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Following up with a great article from Mike Elgan on Apple’s Growing Success which I blogged about in a couple of articles focusing on different great stuff that Apple is doing and what Microsoft can learn from… The Dawn of Touch Interface, Apple is the new bully, Make Windows Simpler, What a Respond, Loyalty vs Hostage

Another follow up article came from him on The 8 secrets that make Apple No. 1. Another great article and it is worth a great read. I will comment it shortly. Here are some excerpts:

Last week I wrote about how Apple’s growing success will trigger accusations that it is a monopolistic, copycat bully and why the company should be defended against such complaints. This week, I’ll discuss the secrets of Apple’s growing success and call on PC makers and consumer electronics companies to steal those secrets so they can start making better products.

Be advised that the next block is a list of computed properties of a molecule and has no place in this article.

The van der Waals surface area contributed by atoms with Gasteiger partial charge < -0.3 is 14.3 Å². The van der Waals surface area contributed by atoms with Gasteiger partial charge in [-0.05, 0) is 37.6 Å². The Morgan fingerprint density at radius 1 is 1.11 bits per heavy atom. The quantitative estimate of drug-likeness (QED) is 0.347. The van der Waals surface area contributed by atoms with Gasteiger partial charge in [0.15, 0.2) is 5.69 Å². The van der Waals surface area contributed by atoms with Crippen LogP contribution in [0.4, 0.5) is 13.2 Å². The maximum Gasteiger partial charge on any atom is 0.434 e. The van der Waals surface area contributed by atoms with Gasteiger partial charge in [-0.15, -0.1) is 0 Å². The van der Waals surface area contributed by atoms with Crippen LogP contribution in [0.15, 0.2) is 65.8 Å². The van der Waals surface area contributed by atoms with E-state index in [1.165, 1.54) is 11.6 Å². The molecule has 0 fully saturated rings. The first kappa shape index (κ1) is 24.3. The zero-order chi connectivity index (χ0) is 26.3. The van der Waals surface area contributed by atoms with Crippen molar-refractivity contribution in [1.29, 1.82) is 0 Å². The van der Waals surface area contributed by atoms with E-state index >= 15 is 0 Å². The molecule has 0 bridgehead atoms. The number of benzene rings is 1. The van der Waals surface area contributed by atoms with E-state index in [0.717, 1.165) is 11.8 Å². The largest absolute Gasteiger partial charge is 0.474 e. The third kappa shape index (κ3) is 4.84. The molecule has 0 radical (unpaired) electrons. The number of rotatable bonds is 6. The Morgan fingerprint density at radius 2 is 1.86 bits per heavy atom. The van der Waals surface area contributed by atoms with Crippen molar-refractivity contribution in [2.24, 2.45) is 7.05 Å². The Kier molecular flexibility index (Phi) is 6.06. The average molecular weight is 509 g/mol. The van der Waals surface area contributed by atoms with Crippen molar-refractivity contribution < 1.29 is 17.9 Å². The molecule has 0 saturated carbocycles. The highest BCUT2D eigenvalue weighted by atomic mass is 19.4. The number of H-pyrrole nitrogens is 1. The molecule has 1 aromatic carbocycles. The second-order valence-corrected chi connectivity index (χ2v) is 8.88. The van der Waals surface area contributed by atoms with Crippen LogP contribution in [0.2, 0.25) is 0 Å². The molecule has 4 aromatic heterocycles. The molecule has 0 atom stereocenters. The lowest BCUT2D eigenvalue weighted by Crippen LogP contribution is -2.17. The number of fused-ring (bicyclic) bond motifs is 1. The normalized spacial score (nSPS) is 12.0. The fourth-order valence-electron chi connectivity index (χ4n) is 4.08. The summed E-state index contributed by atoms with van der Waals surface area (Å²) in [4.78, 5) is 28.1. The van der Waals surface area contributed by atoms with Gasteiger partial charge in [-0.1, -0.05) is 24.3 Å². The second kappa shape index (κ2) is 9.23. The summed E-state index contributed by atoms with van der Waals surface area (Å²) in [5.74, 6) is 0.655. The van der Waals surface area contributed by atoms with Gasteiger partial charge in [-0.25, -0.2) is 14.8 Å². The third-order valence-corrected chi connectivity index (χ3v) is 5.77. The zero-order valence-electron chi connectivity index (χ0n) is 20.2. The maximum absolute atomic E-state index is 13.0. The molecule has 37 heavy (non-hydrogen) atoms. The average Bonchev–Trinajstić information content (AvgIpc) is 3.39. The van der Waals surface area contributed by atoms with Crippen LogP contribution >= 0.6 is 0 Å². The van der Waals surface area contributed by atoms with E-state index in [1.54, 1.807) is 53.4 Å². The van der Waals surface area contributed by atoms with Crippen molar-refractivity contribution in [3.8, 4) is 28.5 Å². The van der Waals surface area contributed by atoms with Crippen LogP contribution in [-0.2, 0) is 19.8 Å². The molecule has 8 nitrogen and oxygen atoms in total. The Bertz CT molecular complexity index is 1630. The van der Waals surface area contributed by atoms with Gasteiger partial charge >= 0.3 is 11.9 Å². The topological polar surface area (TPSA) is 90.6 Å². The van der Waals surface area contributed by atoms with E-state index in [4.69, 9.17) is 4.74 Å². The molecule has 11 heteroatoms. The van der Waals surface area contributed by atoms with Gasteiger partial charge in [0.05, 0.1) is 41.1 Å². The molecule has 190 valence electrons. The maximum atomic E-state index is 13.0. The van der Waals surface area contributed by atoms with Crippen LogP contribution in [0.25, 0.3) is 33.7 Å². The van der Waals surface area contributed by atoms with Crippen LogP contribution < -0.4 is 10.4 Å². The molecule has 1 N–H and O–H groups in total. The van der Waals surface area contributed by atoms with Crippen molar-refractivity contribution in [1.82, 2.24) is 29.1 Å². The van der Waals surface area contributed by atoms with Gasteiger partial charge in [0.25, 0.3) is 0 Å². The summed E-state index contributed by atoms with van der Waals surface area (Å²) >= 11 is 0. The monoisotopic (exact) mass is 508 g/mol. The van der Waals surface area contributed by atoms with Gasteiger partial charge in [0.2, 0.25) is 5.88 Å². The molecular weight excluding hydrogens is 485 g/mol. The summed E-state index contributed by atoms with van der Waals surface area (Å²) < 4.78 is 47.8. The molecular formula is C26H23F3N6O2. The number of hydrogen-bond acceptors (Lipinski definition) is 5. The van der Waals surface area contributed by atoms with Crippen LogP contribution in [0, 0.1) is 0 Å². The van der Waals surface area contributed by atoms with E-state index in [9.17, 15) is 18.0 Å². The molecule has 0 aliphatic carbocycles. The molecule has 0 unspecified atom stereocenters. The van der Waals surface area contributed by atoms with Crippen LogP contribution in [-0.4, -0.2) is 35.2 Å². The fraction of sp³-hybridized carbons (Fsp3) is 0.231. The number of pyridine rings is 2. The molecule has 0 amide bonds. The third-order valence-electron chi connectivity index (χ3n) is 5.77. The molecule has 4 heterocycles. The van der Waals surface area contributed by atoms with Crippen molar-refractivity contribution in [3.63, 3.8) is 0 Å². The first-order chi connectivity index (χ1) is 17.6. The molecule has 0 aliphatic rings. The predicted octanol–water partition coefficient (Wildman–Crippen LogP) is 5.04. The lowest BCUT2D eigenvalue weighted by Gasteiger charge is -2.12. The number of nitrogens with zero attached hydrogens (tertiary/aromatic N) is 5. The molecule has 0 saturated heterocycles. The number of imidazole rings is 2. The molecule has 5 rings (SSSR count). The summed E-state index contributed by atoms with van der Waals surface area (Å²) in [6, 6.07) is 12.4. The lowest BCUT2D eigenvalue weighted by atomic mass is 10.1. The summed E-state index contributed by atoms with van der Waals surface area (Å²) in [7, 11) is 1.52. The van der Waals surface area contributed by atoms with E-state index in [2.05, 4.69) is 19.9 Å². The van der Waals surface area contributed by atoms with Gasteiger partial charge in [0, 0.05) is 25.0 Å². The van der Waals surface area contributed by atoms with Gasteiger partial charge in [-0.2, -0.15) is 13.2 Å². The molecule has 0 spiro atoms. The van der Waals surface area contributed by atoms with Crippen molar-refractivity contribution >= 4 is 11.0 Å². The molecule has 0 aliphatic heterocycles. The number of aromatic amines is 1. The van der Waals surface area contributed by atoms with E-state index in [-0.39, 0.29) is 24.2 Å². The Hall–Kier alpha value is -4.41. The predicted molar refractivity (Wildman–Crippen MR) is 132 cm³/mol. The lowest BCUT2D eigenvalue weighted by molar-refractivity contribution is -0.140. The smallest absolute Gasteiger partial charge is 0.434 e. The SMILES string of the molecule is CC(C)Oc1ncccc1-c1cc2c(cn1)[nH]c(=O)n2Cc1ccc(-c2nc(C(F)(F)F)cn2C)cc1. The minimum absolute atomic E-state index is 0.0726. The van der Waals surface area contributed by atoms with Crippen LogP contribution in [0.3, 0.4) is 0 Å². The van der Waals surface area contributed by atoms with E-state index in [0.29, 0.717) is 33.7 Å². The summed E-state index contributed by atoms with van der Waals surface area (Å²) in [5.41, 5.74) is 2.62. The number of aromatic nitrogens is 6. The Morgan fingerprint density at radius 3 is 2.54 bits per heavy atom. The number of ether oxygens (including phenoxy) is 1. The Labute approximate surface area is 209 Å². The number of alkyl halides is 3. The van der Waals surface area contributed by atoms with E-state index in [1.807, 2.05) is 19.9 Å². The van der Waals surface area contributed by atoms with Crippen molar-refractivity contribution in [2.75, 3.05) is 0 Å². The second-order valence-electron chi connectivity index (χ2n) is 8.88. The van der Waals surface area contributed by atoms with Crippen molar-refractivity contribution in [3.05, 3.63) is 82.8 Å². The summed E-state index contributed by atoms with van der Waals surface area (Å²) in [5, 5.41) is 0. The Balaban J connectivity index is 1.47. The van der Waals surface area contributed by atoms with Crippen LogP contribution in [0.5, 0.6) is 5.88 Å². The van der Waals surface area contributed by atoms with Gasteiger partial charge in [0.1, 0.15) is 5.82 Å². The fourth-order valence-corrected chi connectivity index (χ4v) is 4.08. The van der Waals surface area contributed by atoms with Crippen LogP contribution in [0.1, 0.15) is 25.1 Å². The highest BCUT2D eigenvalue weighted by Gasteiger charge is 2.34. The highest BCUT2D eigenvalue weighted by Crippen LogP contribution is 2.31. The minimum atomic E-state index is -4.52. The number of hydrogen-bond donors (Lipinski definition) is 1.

Apple isn’t the biggest consumer electronics company, nor the most profitable. So what do I mean when I say it’s the No. 1 consumer electronics company?

Basically, you can divide consumer electronics companies into two groups: Apple, and everyone else. Apple really is that different. Its influence on global design is many orders of magnitude higher than its nearest competitors. It engenders customer loyalty significantly greater than that earned by any other company in the consumer electronics space. The Apple brand and awareness of its products in the general culture far exceed what you might expect, given the company’s actual sales.

Microsoft CEO Steve Ballmer is famous for a crazy video in which he yells, “I…love…this…company.” With Apple, it’s the customers who shout that.